With adulation from Democrats and Republicans alike washing over him Wednesday evening, President Bush enjoyed his finest hour - or, rather, half hour.
After all, it should have been an occasion for harmony and rejoicing. Riding a crest of unprecedented popularity following the amazing victory in the Persian Gulf, Bush drew a dozen standing ovations and nearly constant applause from lawmakers waving American flags. Besides, the 30-minute address made history, since Bush became the first president to address a Congress at the end of war since Woodrow Wilson spoke two hours after the World War I armistice was signed Nov. 11, 1918.The loudest applause Wednesday evening came when Bush saluted American troops, Defense Secretary Dick Cheney, Gen. Colin Powell, and Gen. Norman Schwarzkopf. The lawmakers also clapped lustily when Bush declared that "tonight, Kuwait is free."
But, partisan politics being what it is, cheering seldom lasts long. Likewise, human nature being what it is, the remarkable new U.S.-led alliance between the West and Arab nations may not last long either.
So the White House, which has the habit of offering proposals and letting it go at that, had better be prepared to keep pushing for the plans Bush outlined Wednesday evening if it expects them to get very far. His main objectives face long odds. They include:
- A comprehensive peace settlement to end the chronic conflict between Arab nations and Israel.
- Enactment in 100 days, by a Democratic-controlled Congress, of domestic proposals of a Republican administration.
- An economic comeback from the recession now that "Americans can move forward to lend, spend and invest" without the fears and uncertainties spawned by the Persian Gulf crisis.
- An end to ingrained congressional ways of doing business on defense and foreign policy issues. Specifically, Bush said there should be no more "micro-management" of weapons, of decisions on closing military bases, or on foreign and defense aid.
But the White House can't seriously expect Democrats to abandon their own objectives and values just out of deference to the commander in chief simply because he has a remarkable military victory under his belt - particularly not when polls show Bush's conduct of domestic policy is much less popular than his conduct of foreign policy.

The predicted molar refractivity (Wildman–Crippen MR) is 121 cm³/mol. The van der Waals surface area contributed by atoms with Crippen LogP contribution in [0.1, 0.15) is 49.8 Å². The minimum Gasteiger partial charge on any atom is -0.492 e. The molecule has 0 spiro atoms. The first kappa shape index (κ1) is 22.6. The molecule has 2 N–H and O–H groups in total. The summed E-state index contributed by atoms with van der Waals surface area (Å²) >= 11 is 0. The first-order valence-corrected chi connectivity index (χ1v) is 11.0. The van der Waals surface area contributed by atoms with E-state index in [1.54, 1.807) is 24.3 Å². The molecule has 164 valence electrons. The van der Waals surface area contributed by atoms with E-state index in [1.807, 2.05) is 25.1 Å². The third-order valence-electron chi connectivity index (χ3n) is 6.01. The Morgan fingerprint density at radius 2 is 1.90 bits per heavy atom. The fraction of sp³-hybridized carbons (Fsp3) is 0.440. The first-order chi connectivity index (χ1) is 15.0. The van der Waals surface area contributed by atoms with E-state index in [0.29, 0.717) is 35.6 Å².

Nor can the administration expect much cooperation from Congress if Republicans keep belaboring some Democratic lawmakers for their admittedly short-sighted failure to back his tough stance in the Persian Gulf.
As for pursuing a broader peace in the Middle East, that task will be needlessly difficult unless Arab nations get out of the habit of renewing old quarrels among themselves after a common threat has been surmounted. Even so, the victory over Iraq still provides a unique foundation on which Bush is trying to build.
Part of that foundation consists of the unaccustomed respect that Israel has won among Arabs for refraining from retaliation that could have broadened the gulf war. Another part consists of the sudden realization in the Middle East that the United States genuinely wants to be a friend not just to Israel but to Arab nations as well.
But that foundation can't be built upon unless key Arab nations stop boycotting trade and communications with Israel and stop fostering pointless mischief at the United Nations such as the notorious resolution equating Zionism with racism. Nor can the foundation be built upon unless Israel abandons a long-standing policy and agrees to trade occupied territory for peace.
Meanwhile, as his enthusiastic reception Wednesday evening demonstrated, President Bush has built up a big bank account of goodwill on Capitol Hill as well as in the Middle East. May he spend it with the same daring and vigor that brought victory in the Persian Gulf.